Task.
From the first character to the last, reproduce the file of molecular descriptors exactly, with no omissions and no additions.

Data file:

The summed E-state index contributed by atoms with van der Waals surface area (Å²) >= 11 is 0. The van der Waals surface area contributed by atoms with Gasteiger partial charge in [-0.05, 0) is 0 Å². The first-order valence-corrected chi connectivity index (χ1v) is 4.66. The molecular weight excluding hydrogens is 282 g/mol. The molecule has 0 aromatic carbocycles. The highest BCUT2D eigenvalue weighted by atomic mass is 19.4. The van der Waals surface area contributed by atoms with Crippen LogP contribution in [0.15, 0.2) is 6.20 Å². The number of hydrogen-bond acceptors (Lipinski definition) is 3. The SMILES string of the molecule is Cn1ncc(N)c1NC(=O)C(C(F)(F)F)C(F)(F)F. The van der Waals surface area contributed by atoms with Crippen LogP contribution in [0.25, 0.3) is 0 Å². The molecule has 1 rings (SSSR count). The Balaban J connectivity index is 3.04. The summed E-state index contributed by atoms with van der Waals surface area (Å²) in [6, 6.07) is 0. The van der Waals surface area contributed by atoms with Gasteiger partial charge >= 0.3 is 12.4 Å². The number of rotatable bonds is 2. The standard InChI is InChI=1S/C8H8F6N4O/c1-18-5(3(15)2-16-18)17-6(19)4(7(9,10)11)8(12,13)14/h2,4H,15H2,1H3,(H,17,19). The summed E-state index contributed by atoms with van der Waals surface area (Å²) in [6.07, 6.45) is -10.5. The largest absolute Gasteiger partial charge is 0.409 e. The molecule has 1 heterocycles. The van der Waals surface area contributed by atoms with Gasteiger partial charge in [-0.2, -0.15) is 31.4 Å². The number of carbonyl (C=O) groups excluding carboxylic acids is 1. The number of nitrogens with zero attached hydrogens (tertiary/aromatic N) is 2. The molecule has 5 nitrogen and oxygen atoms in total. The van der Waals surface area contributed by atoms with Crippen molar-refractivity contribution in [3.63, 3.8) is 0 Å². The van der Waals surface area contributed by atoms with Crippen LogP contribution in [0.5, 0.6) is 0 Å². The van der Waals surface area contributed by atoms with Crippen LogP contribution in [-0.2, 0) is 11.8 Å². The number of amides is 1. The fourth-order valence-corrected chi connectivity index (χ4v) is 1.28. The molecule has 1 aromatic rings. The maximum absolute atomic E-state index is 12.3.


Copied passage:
The summed E-state index contributed by atoms with van der Waals surface area (Å²) >= 11 is 0. The van der Waals surface area contributed by atoms with Gasteiger partial charge in [-0.05, 0) is 0 Å². The first-order valence-corrected chi connectivity index (χ1v) is 4.66. The molecular weight excluding hydrogens is 282 g/mol. The molecule has 0 aromatic carbocycles. The highest BCUT2D eigenvalue weighted by atomic mass is 19.4. The van der Waals surface area contributed by atoms with Crippen LogP contribution in [0.15, 0.2) is 6.20 Å². The number of hydrogen-bond acceptors (Lipinski definition) is 3. The SMILES string of the molecule is Cn1ncc(N)c1NC(=O)C(C(F)(F)F)C(F)(F)F. The van der Waals surface area contributed by atoms with Crippen LogP contribution in [0.25, 0.3) is 0 Å². The molecule has 1 rings (SSSR count). The Balaban J connectivity index is 3.04. The summed E-state index contributed by atoms with van der Waals surface area (Å²) in [6, 6.07) is 0. The van der Waals surface area contributed by atoms with Gasteiger partial charge >= 0.3 is 12.4 Å². The number of rotatable bonds is 2. The standard InChI is InChI=1S/C8H8F6N4O/c1-18-5(3(15)2-16-18)17-6(19)4(7(9,10)11)8(12,13)14/h2,4H,15H2,1H3,(H,17,19). The summed E-state index contributed by atoms with van der Waals surface area (Å²) in [6.07, 6.45) is -10.5. The largest absolute Gasteiger partial charge is 0.409 e. The molecule has 1 heterocycles. The van der Waals surface area contributed by atoms with Gasteiger partial charge in [-0.2, -0.15) is 31.4 Å². The number of carbonyl (C=O) groups excluding carboxylic acids is 1. The number of nitrogens with zero attached hydrogens (tertiary/aromatic N) is 2. The molecule has 5 nitrogen and oxygen atoms in total. The van der Waals surface area contributed by atoms with Crippen molar-refractivity contribution in [3.63, 3.8) is 0 Å². The van der Waals surface area contributed by atoms with Crippen LogP contribution in [0.5, 0.6) is 0 Å². The van der Waals surface area contributed by atoms with Crippen LogP contribution in [-0.2, 0) is 11.8 Å². The number of amides is 1. The fourth-order valence-corrected chi connectivity index (χ4v) is 1.28. The molecule has 1 aromatic rings. The maximum absolute atomic E-state index is 12.3.